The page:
In terms of conservation of mass, how do clothes shrink in the dryer?

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Edit: I was putting on a shrunken sweater and I thought maybe the fabrics were bunched together, so I started tugging at various parts of the sweater to try and loosen the strings. Then it occurred to me that it would never retain its previous shape. Is it just (optically, for lack of a better explanation) smaller because of the tighter fabrics, or did some of the (mass) escape and is somewhere else (ie in the air) or what?

In: Chemistry

4 Answers

Anonymous 0 Comments

Unshrunk clothes are loose fibers, with air in between them. Shrunk clothes are the same fibers, but without air in between. The addition and then removal of water is just what makes the air escape and stay escaped.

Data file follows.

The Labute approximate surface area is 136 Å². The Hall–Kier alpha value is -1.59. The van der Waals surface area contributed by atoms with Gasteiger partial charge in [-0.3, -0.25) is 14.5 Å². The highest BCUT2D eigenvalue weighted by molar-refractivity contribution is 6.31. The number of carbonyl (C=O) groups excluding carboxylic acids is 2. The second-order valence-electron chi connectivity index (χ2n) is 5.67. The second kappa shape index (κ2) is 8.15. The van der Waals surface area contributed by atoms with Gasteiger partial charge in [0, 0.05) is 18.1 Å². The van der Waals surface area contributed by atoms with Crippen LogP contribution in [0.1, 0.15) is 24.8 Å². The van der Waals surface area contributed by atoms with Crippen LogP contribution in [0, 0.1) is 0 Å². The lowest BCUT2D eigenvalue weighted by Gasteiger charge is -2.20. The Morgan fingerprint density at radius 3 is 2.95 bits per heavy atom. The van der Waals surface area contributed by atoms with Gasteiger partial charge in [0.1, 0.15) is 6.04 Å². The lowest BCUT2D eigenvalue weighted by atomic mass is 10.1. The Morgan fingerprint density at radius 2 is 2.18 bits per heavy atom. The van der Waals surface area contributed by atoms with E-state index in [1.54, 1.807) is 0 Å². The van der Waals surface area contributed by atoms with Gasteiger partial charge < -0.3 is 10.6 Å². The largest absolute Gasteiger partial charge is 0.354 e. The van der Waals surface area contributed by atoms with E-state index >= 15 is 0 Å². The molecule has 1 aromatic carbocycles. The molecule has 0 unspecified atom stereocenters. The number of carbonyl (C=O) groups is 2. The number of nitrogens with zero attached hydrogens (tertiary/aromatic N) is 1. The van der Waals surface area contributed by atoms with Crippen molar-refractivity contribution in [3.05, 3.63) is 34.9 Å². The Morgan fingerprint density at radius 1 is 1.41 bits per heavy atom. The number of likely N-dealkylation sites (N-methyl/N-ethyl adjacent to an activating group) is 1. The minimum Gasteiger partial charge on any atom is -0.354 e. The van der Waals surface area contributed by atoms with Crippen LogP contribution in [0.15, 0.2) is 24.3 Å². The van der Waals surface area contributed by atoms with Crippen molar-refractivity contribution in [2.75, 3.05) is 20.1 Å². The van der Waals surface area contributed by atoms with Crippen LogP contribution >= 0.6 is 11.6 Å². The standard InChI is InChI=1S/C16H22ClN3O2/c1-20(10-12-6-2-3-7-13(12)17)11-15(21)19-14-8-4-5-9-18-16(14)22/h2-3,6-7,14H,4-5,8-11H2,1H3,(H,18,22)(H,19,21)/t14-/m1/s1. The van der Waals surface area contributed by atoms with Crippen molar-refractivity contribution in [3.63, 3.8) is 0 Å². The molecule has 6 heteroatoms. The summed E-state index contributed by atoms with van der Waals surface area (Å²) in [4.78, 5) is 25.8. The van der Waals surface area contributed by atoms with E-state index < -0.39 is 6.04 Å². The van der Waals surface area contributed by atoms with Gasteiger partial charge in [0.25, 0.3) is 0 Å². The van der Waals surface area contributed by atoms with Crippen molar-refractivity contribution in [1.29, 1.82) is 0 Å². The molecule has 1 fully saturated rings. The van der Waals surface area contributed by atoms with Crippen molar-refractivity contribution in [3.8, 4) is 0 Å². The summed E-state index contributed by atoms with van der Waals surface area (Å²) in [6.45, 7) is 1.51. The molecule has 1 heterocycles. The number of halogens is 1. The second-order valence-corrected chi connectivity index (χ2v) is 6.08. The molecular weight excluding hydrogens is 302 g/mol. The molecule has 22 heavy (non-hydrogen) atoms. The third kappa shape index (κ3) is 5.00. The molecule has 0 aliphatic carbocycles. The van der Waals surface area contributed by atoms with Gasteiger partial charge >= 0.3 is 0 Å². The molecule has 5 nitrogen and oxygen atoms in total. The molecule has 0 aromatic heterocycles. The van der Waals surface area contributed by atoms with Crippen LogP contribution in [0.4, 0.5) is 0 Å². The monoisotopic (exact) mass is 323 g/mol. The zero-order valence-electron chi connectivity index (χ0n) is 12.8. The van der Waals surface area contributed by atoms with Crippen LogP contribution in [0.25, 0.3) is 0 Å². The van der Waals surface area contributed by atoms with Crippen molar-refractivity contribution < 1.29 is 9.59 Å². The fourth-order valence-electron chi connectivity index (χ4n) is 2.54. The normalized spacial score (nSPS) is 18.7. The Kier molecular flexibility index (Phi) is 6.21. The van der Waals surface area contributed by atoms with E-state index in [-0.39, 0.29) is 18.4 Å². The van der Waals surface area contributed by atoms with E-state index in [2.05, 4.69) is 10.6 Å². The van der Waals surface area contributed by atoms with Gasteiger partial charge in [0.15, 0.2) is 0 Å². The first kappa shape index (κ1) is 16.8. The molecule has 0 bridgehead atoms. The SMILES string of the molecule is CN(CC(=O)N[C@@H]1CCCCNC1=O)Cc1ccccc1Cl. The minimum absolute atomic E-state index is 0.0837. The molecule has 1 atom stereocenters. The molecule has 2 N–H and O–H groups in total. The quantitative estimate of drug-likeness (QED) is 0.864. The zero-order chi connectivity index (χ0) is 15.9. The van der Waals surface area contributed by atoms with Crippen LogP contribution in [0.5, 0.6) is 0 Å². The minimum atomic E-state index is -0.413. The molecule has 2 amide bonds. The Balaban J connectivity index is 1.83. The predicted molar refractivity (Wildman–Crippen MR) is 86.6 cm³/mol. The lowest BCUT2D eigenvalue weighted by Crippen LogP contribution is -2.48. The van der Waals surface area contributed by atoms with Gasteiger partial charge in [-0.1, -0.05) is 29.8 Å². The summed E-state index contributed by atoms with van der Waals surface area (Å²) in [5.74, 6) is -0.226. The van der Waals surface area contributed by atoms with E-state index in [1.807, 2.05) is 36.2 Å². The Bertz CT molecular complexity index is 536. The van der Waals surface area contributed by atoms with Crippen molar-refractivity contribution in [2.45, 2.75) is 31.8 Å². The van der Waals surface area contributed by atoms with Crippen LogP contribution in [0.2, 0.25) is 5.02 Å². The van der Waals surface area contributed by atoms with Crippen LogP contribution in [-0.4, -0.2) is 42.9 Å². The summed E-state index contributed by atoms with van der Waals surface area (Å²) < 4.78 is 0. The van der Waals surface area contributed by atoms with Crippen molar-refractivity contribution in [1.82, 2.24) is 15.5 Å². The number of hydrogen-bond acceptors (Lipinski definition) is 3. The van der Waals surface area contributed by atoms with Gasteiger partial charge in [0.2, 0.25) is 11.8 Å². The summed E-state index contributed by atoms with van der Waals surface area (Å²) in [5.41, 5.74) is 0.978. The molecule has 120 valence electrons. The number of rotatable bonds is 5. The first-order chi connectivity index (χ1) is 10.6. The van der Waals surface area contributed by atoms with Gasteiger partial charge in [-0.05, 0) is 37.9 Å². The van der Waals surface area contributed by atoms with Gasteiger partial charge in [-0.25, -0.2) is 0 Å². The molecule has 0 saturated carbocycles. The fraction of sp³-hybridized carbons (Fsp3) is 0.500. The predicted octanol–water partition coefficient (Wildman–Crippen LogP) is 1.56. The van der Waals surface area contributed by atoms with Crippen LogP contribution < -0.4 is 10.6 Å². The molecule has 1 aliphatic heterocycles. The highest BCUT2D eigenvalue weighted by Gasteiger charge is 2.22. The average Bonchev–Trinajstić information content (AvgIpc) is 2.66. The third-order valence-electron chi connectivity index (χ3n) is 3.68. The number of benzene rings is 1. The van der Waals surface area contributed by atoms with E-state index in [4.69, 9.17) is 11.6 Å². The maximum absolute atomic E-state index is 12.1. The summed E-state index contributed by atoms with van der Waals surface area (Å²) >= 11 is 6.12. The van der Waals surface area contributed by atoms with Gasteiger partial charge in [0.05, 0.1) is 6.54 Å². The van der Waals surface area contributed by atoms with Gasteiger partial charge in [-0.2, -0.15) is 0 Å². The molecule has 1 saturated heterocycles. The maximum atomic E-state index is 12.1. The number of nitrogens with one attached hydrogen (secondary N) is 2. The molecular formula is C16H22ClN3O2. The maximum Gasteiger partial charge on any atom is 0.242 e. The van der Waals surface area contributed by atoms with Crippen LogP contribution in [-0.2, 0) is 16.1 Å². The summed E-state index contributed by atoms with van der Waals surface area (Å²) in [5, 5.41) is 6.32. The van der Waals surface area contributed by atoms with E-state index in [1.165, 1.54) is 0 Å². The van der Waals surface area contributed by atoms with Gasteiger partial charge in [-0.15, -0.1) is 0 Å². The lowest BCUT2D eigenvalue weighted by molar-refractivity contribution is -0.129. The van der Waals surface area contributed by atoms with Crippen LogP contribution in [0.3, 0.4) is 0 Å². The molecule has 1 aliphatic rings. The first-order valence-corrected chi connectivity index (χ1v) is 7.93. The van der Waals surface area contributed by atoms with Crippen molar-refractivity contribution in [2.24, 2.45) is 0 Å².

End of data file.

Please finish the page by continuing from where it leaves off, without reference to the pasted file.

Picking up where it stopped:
Kind of like how you can stuff a sleeping bag into a smaller stuffsack, or hair into a hat.

Anonymous 0 Comments

Mass is essentially weight.

Shrinking is a comparative metric of volume.

Mass and Volume are unrelated except when discussing density.

Shrunken clothes are just more dense (same mass in a smaller size).

Anonymous 0 Comments

It ends up in the lint trap, which you have to empty after every load to prevent it catching fire.

Anonymous 0 Comments

Clothes don’t lose mass when they shrink*, the fibres and threads just get squished closer together, so the density increases.

 *A miniscule amount of mass is “lost” as fibres shed off during the process and are washed away with the water. This is where a lot of water microplastic comes from.